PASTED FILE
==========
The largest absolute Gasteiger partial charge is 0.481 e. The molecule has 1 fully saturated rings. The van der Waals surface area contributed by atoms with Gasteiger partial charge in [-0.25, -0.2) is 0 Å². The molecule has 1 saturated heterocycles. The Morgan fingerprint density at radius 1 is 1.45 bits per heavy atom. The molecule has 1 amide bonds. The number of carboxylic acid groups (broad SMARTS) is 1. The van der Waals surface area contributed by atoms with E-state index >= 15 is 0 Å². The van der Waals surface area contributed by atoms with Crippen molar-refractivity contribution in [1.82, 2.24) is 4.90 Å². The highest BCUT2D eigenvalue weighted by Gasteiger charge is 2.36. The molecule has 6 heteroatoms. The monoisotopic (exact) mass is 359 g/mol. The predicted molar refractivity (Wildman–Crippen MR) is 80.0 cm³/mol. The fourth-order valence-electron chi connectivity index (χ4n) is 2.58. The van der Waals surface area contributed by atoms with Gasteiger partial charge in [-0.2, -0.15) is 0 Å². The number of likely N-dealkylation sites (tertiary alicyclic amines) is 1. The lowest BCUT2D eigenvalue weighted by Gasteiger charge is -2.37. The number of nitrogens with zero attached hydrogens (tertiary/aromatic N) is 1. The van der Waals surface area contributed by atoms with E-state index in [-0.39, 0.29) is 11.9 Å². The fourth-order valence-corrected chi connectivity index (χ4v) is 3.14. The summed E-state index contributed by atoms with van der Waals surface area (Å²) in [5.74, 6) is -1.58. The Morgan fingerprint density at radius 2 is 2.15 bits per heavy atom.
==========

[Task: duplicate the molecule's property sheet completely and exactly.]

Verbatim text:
The largest absolute Gasteiger partial charge is 0.481 e. The molecule has 1 fully saturated rings. The van der Waals surface area contributed by atoms with Gasteiger partial charge in [-0.25, -0.2) is 0 Å². The molecule has 1 saturated heterocycles. The Morgan fingerprint density at radius 1 is 1.45 bits per heavy atom. The molecule has 1 amide bonds. The number of carboxylic acid groups (broad SMARTS) is 1. The van der Waals surface area contributed by atoms with E-state index >= 15 is 0 Å². The van der Waals surface area contributed by atoms with Crippen molar-refractivity contribution in [1.82, 2.24) is 4.90 Å². The highest BCUT2D eigenvalue weighted by Gasteiger charge is 2.36. The molecule has 6 heteroatoms. The monoisotopic (exact) mass is 359 g/mol. The predicted molar refractivity (Wildman–Crippen MR) is 80.0 cm³/mol. The fourth-order valence-electron chi connectivity index (χ4n) is 2.58. The van der Waals surface area contributed by atoms with Gasteiger partial charge in [-0.2, -0.15) is 0 Å². The number of likely N-dealkylation sites (tertiary alicyclic amines) is 1. The lowest BCUT2D eigenvalue weighted by Gasteiger charge is -2.37. The number of nitrogens with zero attached hydrogens (tertiary/aromatic N) is 1. The van der Waals surface area contributed by atoms with E-state index in [-0.39, 0.29) is 11.9 Å². The fourth-order valence-corrected chi connectivity index (χ4v) is 3.14. The summed E-state index contributed by atoms with van der Waals surface area (Å²) in [5.74, 6) is -1.58. The Morgan fingerprint density at radius 2 is 2.15 bits per heavy atom.